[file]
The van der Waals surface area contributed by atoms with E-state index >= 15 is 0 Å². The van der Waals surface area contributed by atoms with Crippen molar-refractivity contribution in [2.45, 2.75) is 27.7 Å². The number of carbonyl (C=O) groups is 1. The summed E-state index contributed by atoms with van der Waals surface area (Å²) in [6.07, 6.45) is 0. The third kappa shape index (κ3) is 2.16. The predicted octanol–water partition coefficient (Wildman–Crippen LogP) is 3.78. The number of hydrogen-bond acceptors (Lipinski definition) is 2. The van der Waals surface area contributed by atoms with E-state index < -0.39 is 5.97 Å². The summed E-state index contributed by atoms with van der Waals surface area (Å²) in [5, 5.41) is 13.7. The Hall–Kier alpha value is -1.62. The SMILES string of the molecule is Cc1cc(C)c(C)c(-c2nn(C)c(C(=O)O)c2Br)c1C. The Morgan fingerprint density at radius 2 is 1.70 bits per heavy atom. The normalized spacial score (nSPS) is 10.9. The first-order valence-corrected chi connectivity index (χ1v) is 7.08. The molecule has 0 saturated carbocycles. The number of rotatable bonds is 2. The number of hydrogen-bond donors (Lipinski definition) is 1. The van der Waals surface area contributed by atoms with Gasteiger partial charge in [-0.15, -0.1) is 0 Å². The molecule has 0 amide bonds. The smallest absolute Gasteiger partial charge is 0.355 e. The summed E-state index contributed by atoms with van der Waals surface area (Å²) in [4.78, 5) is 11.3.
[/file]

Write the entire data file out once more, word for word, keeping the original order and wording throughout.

The van der Waals surface area contributed by atoms with E-state index >= 15 is 0 Å². The van der Waals surface area contributed by atoms with Crippen molar-refractivity contribution in [2.45, 2.75) is 27.7 Å². The number of carbonyl (C=O) groups is 1. The summed E-state index contributed by atoms with van der Waals surface area (Å²) in [6.07, 6.45) is 0. The third kappa shape index (κ3) is 2.16. The predicted octanol–water partition coefficient (Wildman–Crippen LogP) is 3.78. The number of hydrogen-bond acceptors (Lipinski definition) is 2. The van der Waals surface area contributed by atoms with E-state index < -0.39 is 5.97 Å². The summed E-state index contributed by atoms with van der Waals surface area (Å²) in [5, 5.41) is 13.7. The Hall–Kier alpha value is -1.62. The SMILES string of the molecule is Cc1cc(C)c(C)c(-c2nn(C)c(C(=O)O)c2Br)c1C. The Morgan fingerprint density at radius 2 is 1.70 bits per heavy atom. The normalized spacial score (nSPS) is 10.9. The first-order valence-corrected chi connectivity index (χ1v) is 7.08. The molecule has 0 saturated carbocycles. The number of rotatable bonds is 2. The number of hydrogen-bond donors (Lipinski definition) is 1. The van der Waals surface area contributed by atoms with Gasteiger partial charge in [-0.15, -0.1) is 0 Å². The molecule has 0 amide bonds. The smallest absolute Gasteiger partial charge is 0.355 e. The summed E-state index contributed by atoms with van der Waals surface area (Å²) in [4.78, 5) is 11.3.